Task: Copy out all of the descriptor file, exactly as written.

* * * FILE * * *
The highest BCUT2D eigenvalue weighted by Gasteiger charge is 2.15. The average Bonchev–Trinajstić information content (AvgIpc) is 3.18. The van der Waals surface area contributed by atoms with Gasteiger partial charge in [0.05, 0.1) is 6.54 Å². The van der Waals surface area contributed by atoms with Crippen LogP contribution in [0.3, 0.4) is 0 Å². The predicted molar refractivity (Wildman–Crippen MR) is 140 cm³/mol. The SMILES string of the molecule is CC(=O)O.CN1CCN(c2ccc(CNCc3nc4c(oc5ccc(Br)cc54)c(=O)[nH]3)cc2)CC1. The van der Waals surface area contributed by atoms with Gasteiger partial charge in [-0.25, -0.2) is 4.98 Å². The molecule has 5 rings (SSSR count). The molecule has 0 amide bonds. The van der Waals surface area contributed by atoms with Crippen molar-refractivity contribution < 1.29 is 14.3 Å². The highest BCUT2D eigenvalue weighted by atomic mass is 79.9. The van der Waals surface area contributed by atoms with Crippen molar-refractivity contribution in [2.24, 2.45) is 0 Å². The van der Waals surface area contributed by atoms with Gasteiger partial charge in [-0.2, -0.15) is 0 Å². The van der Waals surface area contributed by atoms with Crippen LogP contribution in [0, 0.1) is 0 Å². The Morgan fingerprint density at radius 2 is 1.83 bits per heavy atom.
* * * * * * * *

The highest BCUT2D eigenvalue weighted by Gasteiger charge is 2.15. The average Bonchev–Trinajstić information content (AvgIpc) is 3.18. The van der Waals surface area contributed by atoms with Gasteiger partial charge in [0.05, 0.1) is 6.54 Å². The van der Waals surface area contributed by atoms with Crippen LogP contribution in [0.3, 0.4) is 0 Å². The predicted molar refractivity (Wildman–Crippen MR) is 140 cm³/mol. The SMILES string of the molecule is CC(=O)O.CN1CCN(c2ccc(CNCc3nc4c(oc5ccc(Br)cc54)c(=O)[nH]3)cc2)CC1. The van der Waals surface area contributed by atoms with Gasteiger partial charge in [-0.25, -0.2) is 4.98 Å². The molecule has 5 rings (SSSR count). The molecule has 0 amide bonds. The van der Waals surface area contributed by atoms with Crippen molar-refractivity contribution < 1.29 is 14.3 Å². The highest BCUT2D eigenvalue weighted by atomic mass is 79.9. The van der Waals surface area contributed by atoms with Crippen molar-refractivity contribution in [2.24, 2.45) is 0 Å². The van der Waals surface area contributed by atoms with Gasteiger partial charge in [-0.2, -0.15) is 0 Å². The van der Waals surface area contributed by atoms with Crippen LogP contribution in [0, 0.1) is 0 Å². The Morgan fingerprint density at radius 2 is 1.83 bits per heavy atom.